The Cows (Quarternote Chapbook)
You read Lydia Davis to watch a writer patiently divide the space between epiphany and actual human beings by first halves, then quarters, then eighths, and then sixteenths, into infinity, says The Village Voice. Indeed, Lydia Davis is mathematician, philosopher, sculptor, jeweler, and scholar of the minute. Few writers map the process of thought as well as she, few perceive with such charged intelligence.
The Cows is a close study of the three much-loved cows that live across the road from her. The piece, written with understated humor and empathy, is a series of detailed observations of the cows on different days and in different positions, moods, and times of the day. It could be compared to some sections of Wallace Stevens' Thirteen Ways of Looking at a Blackbird or to Claude Monet's paintings of Rouen Cathedral.
Forms of play: head butting; mounting, either at the back or at the front; trotting away by yourself; trotting together; going off bucking and prancing by yourself; resting your head and chest on the ground until they notice and trot toward you; circling each other; taking the position for head-butting and then not doing it.
She moos toward the wooded hills behind her, and the sound comes back. She moos in a high falsetto before the note descends abruptly, or she moos in a falsetto that does not descend. It is a very small sound to come from such a large, dark animal.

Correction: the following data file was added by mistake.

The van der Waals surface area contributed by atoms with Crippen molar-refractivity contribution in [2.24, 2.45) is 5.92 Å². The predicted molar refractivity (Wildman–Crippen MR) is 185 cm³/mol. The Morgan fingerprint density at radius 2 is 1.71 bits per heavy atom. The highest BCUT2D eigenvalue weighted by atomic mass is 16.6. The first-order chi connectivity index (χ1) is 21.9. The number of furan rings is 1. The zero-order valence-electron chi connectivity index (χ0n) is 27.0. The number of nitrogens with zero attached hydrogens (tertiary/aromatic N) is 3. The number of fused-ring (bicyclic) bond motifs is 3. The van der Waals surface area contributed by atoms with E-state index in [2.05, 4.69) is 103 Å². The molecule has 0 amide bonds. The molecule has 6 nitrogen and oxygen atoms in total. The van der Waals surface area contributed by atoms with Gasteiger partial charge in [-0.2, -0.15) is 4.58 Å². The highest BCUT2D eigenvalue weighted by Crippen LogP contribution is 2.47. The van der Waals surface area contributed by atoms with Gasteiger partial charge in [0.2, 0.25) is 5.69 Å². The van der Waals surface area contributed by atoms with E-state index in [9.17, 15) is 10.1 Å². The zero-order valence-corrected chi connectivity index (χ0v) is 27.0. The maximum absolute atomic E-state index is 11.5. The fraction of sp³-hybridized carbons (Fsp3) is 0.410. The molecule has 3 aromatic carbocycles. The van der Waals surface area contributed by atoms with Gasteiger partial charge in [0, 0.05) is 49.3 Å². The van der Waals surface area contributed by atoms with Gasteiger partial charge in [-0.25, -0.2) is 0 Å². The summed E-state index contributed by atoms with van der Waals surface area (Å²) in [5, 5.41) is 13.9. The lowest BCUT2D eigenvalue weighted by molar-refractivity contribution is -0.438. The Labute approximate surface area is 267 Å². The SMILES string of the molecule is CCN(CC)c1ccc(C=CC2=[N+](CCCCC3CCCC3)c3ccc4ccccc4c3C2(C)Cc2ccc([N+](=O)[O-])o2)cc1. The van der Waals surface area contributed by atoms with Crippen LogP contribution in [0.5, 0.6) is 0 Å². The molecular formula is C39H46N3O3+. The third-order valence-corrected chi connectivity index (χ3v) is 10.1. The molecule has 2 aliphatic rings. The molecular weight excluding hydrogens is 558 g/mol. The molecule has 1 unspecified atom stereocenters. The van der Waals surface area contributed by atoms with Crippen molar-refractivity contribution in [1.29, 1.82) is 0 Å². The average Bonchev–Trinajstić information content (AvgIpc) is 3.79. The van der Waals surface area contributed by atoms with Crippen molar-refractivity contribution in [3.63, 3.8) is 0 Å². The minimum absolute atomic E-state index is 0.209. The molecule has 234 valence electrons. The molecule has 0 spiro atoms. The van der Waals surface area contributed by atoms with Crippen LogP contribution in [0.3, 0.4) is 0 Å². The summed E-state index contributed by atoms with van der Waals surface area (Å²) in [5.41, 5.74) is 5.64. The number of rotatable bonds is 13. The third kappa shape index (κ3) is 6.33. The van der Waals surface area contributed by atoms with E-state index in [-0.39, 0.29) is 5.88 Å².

Praise For The Cows (Quarternote Chapbook)…
By the end of the chapbook (it’s only 37 pages) the three cows have become five, echoing the cycles that occupy the center of this impressionistic work. It’s the most simple stuff, but by slowing down to take a look, day in and day out, Davis reminds us of the profundity of everythingeven creatures who do not know the words person,’ neighbor,’ watch,’ or even cow.’”
David L. Ulin, Los Angeles Times
She has translated Proust and Flaubert and published a 752-page short-story collection, but in this smaller project, Davis observes the movements of three cows that live across the road. Her pitch-perfect ear, eye for detail and the classical quietude of her prose allow us to see these creatures in a new light.”
Moe’s Books, San Francisco Chronicle
"This is Davis at her most playful, though, again, calmly and patiently. . . . Cows have their own apparel of momentary permanence, and capturing it is the ultimate exercise of Lydia Davis’s prose. Zeroed in, that everything about the cows seems inevitable and eternal."
David Bartone, The Rumpus
"Davis' lovely chapbook is an exercise in simplicity."
Vikas Turakhia, Cleveland Plain Dealer
Sarabande Books, 9781932511932, 32pp.
Publication Date: March 29, 2011